Labour Gathering Party
The Labour Gathering Party (Spanish: Partido Concentración Obrera) was a political party in Argentina, led by José Penelon. It emerged from a dissident wing of the Communist Party of Argentina in the late 1920s. The party would exist for decades, mainly based in Buenos Aires, but its influence waned over the years.
The party was formed as Communist Party of the Argentine Region (Partido Comunista de la Región Argentina), founded after a split in the Communist Party of Argentina. Penelon and his followers were expelled from the Communist Party in 1927. The Penelon group began publishing Adelante ('Forward') in that year. The Communist Party of the Argentine Region was founded in January 1928.
Most of the cadres of the Communist Youth Federation sided with Penelon in the split. Penelon also won over a large chunk of the Workers Sport Federation. Penelon's followers labelled people the Communist Party as 'radishes' (red on the outside, white on the inside) and those from the Workers Communist Party as 'police agents'.
Appeals for a United Front
Penelon argued for unification of the trade union movement, a line the Communist Party denounced as 'capitulation' to reformists. He opposed the policy of 'dual unionism' put forth by the Communist International. At the time of the 1928 elections, Adelante argued for a united front with the Socialist Party and the trade union centres. Likewise the party also appealed to the Socialist Party, the Independent Socialist Party, the Argentine Anti-Imperialist Alliance, the Red Argentine Anti-Imperialist Alliance and the autonomous trade union centres for a unified May Day celebration.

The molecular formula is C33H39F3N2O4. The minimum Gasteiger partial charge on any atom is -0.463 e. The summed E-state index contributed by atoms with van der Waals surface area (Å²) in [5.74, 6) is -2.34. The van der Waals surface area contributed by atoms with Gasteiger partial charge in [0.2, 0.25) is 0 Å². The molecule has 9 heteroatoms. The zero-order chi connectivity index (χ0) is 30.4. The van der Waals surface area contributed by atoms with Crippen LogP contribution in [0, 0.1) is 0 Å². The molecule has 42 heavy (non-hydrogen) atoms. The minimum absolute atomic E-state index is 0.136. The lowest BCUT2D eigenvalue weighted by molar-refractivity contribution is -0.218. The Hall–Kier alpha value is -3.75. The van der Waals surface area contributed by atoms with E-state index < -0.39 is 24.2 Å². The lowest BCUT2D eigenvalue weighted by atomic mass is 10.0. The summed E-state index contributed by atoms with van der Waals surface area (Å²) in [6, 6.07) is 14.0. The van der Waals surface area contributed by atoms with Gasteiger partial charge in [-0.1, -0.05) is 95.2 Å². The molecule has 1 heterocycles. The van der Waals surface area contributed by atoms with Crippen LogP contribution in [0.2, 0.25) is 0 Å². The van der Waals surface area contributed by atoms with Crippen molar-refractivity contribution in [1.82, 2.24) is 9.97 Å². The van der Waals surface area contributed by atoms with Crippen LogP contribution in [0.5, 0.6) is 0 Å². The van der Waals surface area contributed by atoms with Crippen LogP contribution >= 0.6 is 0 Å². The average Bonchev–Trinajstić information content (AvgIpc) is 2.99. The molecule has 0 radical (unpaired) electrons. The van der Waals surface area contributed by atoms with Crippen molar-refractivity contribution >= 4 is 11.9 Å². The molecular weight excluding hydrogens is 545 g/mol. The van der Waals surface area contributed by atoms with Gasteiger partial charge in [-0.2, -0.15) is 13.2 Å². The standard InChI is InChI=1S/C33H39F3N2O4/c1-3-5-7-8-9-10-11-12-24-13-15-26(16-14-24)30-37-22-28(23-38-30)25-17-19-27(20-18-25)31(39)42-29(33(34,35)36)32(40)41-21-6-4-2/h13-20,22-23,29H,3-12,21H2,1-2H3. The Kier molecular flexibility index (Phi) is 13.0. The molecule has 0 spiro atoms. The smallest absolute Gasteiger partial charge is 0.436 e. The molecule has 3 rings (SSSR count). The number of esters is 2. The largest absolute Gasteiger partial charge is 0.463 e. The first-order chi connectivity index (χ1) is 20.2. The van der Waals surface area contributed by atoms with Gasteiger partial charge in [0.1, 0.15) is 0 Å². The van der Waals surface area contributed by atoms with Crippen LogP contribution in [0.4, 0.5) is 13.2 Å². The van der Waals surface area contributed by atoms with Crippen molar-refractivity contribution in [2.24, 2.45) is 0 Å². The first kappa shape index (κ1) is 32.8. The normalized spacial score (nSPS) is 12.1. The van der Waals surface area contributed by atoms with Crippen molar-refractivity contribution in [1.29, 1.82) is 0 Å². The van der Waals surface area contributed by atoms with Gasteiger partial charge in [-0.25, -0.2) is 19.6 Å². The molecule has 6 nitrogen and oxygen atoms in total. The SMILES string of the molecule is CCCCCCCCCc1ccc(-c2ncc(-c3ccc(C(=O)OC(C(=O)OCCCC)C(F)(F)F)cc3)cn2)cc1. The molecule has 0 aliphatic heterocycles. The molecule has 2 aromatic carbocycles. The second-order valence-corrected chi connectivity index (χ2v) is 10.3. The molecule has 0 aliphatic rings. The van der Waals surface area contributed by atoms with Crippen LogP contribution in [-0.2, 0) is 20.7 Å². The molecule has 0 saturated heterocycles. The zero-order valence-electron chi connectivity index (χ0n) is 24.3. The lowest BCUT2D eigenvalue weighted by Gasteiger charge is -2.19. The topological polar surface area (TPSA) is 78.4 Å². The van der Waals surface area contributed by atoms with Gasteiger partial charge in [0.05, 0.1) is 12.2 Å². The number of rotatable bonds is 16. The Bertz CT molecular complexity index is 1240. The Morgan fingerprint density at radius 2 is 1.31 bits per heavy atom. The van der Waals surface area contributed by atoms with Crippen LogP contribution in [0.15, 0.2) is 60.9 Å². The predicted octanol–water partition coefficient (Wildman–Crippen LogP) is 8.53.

Communist Party of the Argentine Republic
The party soon changed its name to the Communist Party of the Argentine Republic (Partido Comunista de la República Argentina). The change of the name was caused by a decision of the Central Electoral Junta.
In 1930 general José Félix Uriburu came to power in Argentina and the party lost its legal status. The party changed its name to Partido Concentración Obrera, and was thus able to regain legal status in a period of repression. The party would cease to be a communist party as such.
In the City Council
Penelon was re-elected to the Buenos Aires City Council in 1932 (he had previously been the sole Communist Party member in the council). The party maintained some influence in the suburbs of Buenos Aires until the 1940s. Penelon remained in the City Council until 1954.
Penelon ran for Vice President of Argentina in the 1951 election. He obtained merely 3,183 votes. Ahead of the election the Trotskyist Revolutionary Workers Party had begun 'entryism' into Concentración Obrera, but pulled out after the meager election result. After the fall of Perón in 1955, the party was closely linked to the Democratic Socialist Party (the right-wing tendency in the socialist movement). The party merged into the Democratic Socialist Party in the early 1970s.
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